April 18, 2024

AI in the Courtroom: The Quest for Legal Precedents

The current landscape is inundated with narratives surrounding artificial intelligence and its intersection with the law. From the New York Time’s lawsuit launched against OpenAI in December 2023, to the BC lawyer reprimanded for citing fake AI-generated cases, to the lying Air Canada chatbot, the legal and mainstream media is full of stories of AI or people using AI running up against traditional legal doctrine and practice. Yet, amidst this surge of AI-related incidents, Canada finds itself grappling with more questions than answers.

It's evident that Canadian courts will increasingly confront cases involving AI, prompting a pressing need for clarity. Here are the top ten questions (in no particular order) that we hope Canadian courts will address soon regarding AI:

  • Under what circumstances does AI-generated content (e.g., deep fakes) infringe on rights of personality, privacy, and/or reputation?
  • Can an AI be an author or inventor worthy of copyright or patent protection? Can it or should it be a co-author/inventor with a human? (See here for some previous discussion on this question.)
  • Can generative AI companies and/or companies using their products be liable for damages caused by “hallucinations” (incorrect/fake/misleading results)?
  • Is the use of a work to train an AI fair dealing? If your work is used to train an AI, what if any compensation should you receive?
  • Can AIs be used in court or government decision-making, and under what conditions? (See here for a discussion of AI in administrative decision-making.)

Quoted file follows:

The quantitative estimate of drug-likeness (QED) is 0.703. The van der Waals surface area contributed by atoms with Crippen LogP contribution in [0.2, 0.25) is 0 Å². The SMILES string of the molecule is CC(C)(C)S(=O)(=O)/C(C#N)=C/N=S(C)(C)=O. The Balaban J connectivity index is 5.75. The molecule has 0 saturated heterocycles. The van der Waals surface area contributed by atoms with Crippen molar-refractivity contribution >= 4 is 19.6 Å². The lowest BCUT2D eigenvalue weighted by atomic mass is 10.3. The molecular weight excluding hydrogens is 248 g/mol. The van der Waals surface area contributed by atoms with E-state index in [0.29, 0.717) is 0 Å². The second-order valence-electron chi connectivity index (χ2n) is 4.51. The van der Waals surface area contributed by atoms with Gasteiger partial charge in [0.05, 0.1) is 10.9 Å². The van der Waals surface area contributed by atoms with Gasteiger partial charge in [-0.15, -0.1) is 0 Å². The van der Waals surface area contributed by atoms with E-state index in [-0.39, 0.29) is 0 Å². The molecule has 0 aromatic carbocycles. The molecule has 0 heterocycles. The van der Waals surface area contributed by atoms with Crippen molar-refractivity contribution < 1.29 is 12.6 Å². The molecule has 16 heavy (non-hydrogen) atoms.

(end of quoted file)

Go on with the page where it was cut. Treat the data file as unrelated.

• In areas of the law where consent is required, is disclosure that AI will be used a requirement for that consent to be informed?
  • If an AI is a part of a product that causes harm to users, who is liable for that harm?
  • Can an AI act as an “expert” witness?
  • Is non-explainable AI a form of willful blindness?
  • What standard of care should an AI/AI company be held to? What impact should voluntary codes of conduct have on such a standard?

Which questions are on your list? Do you know of a case making its way through the courts that might answer one or more of these? Please share your insights with us!

In the coming weeks, Lenczner Slaght’s expert litigators will explore the nexus of AI and the law in a series of blog posts, which will be added to this page as they become available. Some of them may even use the help of generative AI tools, like this blog did. We invite you to join us on this quest for legal precedents!

This is Part 1 (Introduction) of our AI in the Courtroom series, which currently includes the below blogs. Check back for more soon!